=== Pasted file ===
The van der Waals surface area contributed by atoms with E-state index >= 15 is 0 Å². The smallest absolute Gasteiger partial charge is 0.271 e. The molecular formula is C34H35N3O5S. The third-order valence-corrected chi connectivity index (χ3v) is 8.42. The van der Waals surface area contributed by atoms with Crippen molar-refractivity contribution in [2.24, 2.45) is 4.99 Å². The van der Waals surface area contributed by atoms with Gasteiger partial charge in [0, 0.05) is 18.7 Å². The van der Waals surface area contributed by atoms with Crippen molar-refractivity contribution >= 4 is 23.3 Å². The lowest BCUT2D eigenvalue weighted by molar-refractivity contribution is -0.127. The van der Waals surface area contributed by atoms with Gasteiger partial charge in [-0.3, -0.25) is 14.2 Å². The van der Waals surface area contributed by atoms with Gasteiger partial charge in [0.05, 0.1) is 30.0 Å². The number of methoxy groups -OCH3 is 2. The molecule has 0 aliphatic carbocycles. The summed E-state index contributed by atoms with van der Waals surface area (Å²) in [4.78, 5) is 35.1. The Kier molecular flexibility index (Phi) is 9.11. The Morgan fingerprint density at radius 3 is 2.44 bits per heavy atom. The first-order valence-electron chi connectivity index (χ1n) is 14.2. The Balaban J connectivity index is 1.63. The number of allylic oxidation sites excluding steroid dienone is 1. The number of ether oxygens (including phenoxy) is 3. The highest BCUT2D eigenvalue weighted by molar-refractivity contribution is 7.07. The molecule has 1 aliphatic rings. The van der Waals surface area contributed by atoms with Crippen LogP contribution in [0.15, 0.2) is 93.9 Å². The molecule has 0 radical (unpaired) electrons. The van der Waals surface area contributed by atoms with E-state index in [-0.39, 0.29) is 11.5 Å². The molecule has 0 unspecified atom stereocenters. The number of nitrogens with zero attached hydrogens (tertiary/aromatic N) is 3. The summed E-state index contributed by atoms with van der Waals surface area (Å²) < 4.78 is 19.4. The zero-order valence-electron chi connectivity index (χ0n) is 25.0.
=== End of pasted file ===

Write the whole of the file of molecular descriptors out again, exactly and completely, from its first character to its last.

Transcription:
The van der Waals surface area contributed by atoms with E-state index >= 15 is 0 Å². The smallest absolute Gasteiger partial charge is 0.271 e. The molecular formula is C34H35N3O5S. The third-order valence-corrected chi connectivity index (χ3v) is 8.42. The van der Waals surface area contributed by atoms with Crippen molar-refractivity contribution in [2.24, 2.45) is 4.99 Å². The van der Waals surface area contributed by atoms with Gasteiger partial charge in [0, 0.05) is 18.7 Å². The van der Waals surface area contributed by atoms with Crippen molar-refractivity contribution >= 4 is 23.3 Å². The lowest BCUT2D eigenvalue weighted by molar-refractivity contribution is -0.127. The van der Waals surface area contributed by atoms with Gasteiger partial charge in [-0.3, -0.25) is 14.2 Å². The van der Waals surface area contributed by atoms with Gasteiger partial charge in [0.05, 0.1) is 30.0 Å². The number of methoxy groups -OCH3 is 2. The molecule has 0 aliphatic carbocycles. The summed E-state index contributed by atoms with van der Waals surface area (Å²) in [4.78, 5) is 35.1. The Kier molecular flexibility index (Phi) is 9.11. The Morgan fingerprint density at radius 3 is 2.44 bits per heavy atom. The first-order valence-electron chi connectivity index (χ1n) is 14.2. The Balaban J connectivity index is 1.63. The number of allylic oxidation sites excluding steroid dienone is 1. The number of ether oxygens (including phenoxy) is 3. The highest BCUT2D eigenvalue weighted by molar-refractivity contribution is 7.07. The molecule has 1 aliphatic rings. The van der Waals surface area contributed by atoms with Crippen LogP contribution in [0.15, 0.2) is 93.9 Å². The molecule has 0 radical (unpaired) electrons. The van der Waals surface area contributed by atoms with E-state index in [-0.39, 0.29) is 11.5 Å². The molecule has 0 unspecified atom stereocenters. The number of nitrogens with zero attached hydrogens (tertiary/aromatic N) is 3. The summed E-state index contributed by atoms with van der Waals surface area (Å²) < 4.78 is 19.4. The zero-order valence-electron chi connectivity index (χ0n) is 25.0.